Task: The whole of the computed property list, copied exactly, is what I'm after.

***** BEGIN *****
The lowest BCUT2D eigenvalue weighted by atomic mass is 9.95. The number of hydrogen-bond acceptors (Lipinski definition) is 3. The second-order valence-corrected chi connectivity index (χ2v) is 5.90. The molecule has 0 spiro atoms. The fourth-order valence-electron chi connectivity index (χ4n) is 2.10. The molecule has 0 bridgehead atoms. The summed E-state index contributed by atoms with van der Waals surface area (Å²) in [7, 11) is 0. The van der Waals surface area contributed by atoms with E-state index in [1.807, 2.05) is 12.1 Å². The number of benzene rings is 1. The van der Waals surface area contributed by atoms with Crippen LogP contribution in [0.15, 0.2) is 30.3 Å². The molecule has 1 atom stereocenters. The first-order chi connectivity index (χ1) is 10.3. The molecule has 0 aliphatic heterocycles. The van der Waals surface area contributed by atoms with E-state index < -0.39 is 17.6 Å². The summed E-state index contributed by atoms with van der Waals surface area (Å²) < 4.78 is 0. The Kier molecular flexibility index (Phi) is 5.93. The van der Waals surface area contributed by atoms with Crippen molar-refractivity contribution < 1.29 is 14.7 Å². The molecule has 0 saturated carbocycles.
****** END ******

The lowest BCUT2D eigenvalue weighted by atomic mass is 9.95. The number of hydrogen-bond acceptors (Lipinski definition) is 3. The second-order valence-corrected chi connectivity index (χ2v) is 5.90. The molecule has 0 spiro atoms. The fourth-order valence-electron chi connectivity index (χ4n) is 2.10. The molecule has 0 bridgehead atoms. The summed E-state index contributed by atoms with van der Waals surface area (Å²) in [7, 11) is 0. The van der Waals surface area contributed by atoms with E-state index in [1.807, 2.05) is 12.1 Å². The number of benzene rings is 1. The van der Waals surface area contributed by atoms with Crippen LogP contribution in [0.15, 0.2) is 30.3 Å². The molecule has 1 atom stereocenters. The first-order chi connectivity index (χ1) is 10.3. The molecule has 0 aliphatic heterocycles. The van der Waals surface area contributed by atoms with E-state index < -0.39 is 17.6 Å². The summed E-state index contributed by atoms with van der Waals surface area (Å²) < 4.78 is 0. The Kier molecular flexibility index (Phi) is 5.93. The van der Waals surface area contributed by atoms with Crippen molar-refractivity contribution < 1.29 is 14.7 Å². The molecule has 0 saturated carbocycles.